Why Organizations Need to Review End User Device Policies


Let’s be honest, the early 2020 work-from-home policies were crafted virtually overnight, with little thought. Given the limited time due to the rapidly growing COVID-19 pandemic, organizations have taken shortcuts to allow employees to be operational remotely without affecting business operations.

The unfortunate rush has created a situation where users have taken more liberties by integrating their own consumer-grade collaboration devices and accessories into business processes. This has created many headaches from an IT security and administrative perspective. Let’s explore options for how IT can rewrite the rules on end-user home collaboration devices by creating an updated end-user device policy to ensure a business can better control the user experience. and cybersecurity with relative ease.

Option 1. Eliminate BYOD

Over the past few years, working-from-home (WFH) employees have gotten creative when it comes to using consumer-grade collaboration technologies and add-ons to their advantage. Examples of BYOD include the use of personal laptops or desktops, additional webcams, consumer wireless headphones or earphones, and even integration with home automation devices, like Google Nest or Amazon Alexa.

However, when it comes to the quality, reliability, and manageability of collaboration from a business perspective, these unique uses of BYOD technologies tend to be more detrimental than helpful. One of the reasons is that the quality of these components varies greatly, creating a situation where the UX fluctuates depending on the devices used. Second, IT support teams are often forced to troubleshoot an unlimited range of collaboration devices, creating a huge waste of time.

The simplest, yet most drastic solution to the overuse of unlimited use of BYOD collaboration devices is to simply eliminate it. Of course, this change will likely produce the greatest end user backlash. The company would also need to offer WFH employees enterprise-grade collaboration devices and accessories to fill the void of BYOD tools that would no longer be allowed. A budget would also be needed to accommodate this new policy. That said, the overall collaborative experience will regain its balance and the burden placed on help desks when troubleshooting consumer devices would be largely eliminated.

Option 2. Limited BYOD

A trade-off that might be more appealing from a WFH and Capex end-user perspective might be to limit the type, brands, and models of devices and accessories that can be used and supported within the an organization’s collaboration platform. This greatly reduces the number of components that IT support needs to be aware of from a troubleshooting perspective. At the same time, it makes it easier to create a baseline for acceptable UX quality levels that can be monitored and tracked over time. Although this model will undoubtedly not receive the full support of all users, it is a compromise that most will understand and accept over time.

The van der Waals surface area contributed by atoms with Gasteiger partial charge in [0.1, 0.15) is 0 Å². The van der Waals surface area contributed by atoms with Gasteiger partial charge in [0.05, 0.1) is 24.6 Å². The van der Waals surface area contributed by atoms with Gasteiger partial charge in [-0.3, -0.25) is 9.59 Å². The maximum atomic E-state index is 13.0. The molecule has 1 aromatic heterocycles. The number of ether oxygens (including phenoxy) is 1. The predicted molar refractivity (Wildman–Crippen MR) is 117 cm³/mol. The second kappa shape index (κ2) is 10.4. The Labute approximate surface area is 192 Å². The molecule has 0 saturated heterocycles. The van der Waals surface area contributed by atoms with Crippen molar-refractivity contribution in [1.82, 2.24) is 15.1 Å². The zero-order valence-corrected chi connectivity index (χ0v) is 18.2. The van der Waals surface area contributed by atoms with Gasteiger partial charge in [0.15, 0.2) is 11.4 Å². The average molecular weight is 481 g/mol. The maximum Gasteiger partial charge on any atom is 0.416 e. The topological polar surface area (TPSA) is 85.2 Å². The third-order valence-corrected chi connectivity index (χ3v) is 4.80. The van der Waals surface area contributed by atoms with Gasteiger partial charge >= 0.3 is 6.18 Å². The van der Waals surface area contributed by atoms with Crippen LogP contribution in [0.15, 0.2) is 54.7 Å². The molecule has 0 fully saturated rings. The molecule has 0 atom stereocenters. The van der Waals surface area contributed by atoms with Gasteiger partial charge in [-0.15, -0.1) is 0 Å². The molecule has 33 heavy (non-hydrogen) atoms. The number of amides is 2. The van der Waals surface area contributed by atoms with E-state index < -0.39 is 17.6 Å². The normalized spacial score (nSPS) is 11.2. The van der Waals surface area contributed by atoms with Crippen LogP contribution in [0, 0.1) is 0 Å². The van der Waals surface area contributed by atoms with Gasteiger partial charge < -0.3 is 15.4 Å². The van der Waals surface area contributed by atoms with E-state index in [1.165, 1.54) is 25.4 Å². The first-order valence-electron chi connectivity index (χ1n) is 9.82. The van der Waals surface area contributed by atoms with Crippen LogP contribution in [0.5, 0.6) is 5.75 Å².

Add extra cybersecurity protection

In addition to BYOD decisions, each reworked policy for end-user home collaboration should address and strengthen cybersecurity requirements. In many situations, cybersecurity policy requirements were haphazardly written or completely ignored because the underlying remote access infrastructure was not comprehensive or scalable enough to support the additional load. In many cases, companies have taken shortcuts that created security holes when remote users connect to collaboration services in data centers or clouds. In some cases, vulnerabilities in consumer-grade collaboration BYOD components have created the entry point, providing a pathway to the larger corporate network.

Now that the remote workforce in many organizations is here to stay, a long-term cybersecurity strategy must be introduced to address these telecommuting remote access security gaps. In many situations, a complete overhaul of WFH remote access is required. Popular options for addressing cybersecurity gaps include the following:

Depending on the needs of the organization, these workforce remote access options provide comprehensive cybersecurity protection for sensitive business communications.


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